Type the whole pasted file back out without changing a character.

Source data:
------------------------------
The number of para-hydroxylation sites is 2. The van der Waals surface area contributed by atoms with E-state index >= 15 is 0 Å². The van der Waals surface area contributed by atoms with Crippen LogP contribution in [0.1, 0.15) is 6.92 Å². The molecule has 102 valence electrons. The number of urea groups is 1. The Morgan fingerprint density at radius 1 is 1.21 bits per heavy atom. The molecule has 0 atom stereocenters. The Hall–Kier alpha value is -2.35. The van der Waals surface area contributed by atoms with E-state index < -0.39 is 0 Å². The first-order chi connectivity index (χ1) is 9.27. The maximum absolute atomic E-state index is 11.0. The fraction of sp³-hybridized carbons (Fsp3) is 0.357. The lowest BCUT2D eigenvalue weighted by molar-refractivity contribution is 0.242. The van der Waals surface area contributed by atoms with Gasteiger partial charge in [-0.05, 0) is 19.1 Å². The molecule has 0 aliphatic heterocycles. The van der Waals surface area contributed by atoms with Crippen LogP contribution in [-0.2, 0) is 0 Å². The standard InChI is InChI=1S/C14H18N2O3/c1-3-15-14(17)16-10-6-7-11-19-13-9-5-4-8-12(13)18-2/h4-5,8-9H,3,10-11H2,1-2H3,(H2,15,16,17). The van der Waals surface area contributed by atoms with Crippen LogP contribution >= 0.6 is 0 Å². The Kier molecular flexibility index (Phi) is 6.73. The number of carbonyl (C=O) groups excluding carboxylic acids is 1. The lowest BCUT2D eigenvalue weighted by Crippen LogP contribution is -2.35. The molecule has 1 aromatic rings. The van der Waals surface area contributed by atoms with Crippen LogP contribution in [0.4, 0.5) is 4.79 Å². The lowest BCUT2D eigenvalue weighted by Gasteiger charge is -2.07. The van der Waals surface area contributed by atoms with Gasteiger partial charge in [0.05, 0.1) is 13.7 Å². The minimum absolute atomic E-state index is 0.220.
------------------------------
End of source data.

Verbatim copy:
The number of para-hydroxylation sites is 2. The van der Waals surface area contributed by atoms with E-state index >= 15 is 0 Å². The van der Waals surface area contributed by atoms with Crippen LogP contribution in [0.1, 0.15) is 6.92 Å². The molecule has 102 valence electrons. The number of urea groups is 1. The Morgan fingerprint density at radius 1 is 1.21 bits per heavy atom. The molecule has 0 atom stereocenters. The Hall–Kier alpha value is -2.35. The van der Waals surface area contributed by atoms with E-state index < -0.39 is 0 Å². The first-order chi connectivity index (χ1) is 9.27. The maximum absolute atomic E-state index is 11.0. The fraction of sp³-hybridized carbons (Fsp3) is 0.357. The lowest BCUT2D eigenvalue weighted by molar-refractivity contribution is 0.242. The van der Waals surface area contributed by atoms with Gasteiger partial charge in [-0.05, 0) is 19.1 Å². The molecule has 0 aliphatic heterocycles. The van der Waals surface area contributed by atoms with Crippen LogP contribution in [-0.2, 0) is 0 Å². The standard InChI is InChI=1S/C14H18N2O3/c1-3-15-14(17)16-10-6-7-11-19-13-9-5-4-8-12(13)18-2/h4-5,8-9H,3,10-11H2,1-2H3,(H2,15,16,17). The van der Waals surface area contributed by atoms with Crippen LogP contribution >= 0.6 is 0 Å². The Kier molecular flexibility index (Phi) is 6.73. The number of carbonyl (C=O) groups excluding carboxylic acids is 1. The lowest BCUT2D eigenvalue weighted by Crippen LogP contribution is -2.35. The molecule has 1 aromatic rings. The van der Waals surface area contributed by atoms with Crippen LogP contribution in [0.4, 0.5) is 4.79 Å². The lowest BCUT2D eigenvalue weighted by Gasteiger charge is -2.07. The van der Waals surface area contributed by atoms with Gasteiger partial charge in [0.05, 0.1) is 13.7 Å². The minimum absolute atomic E-state index is 0.220.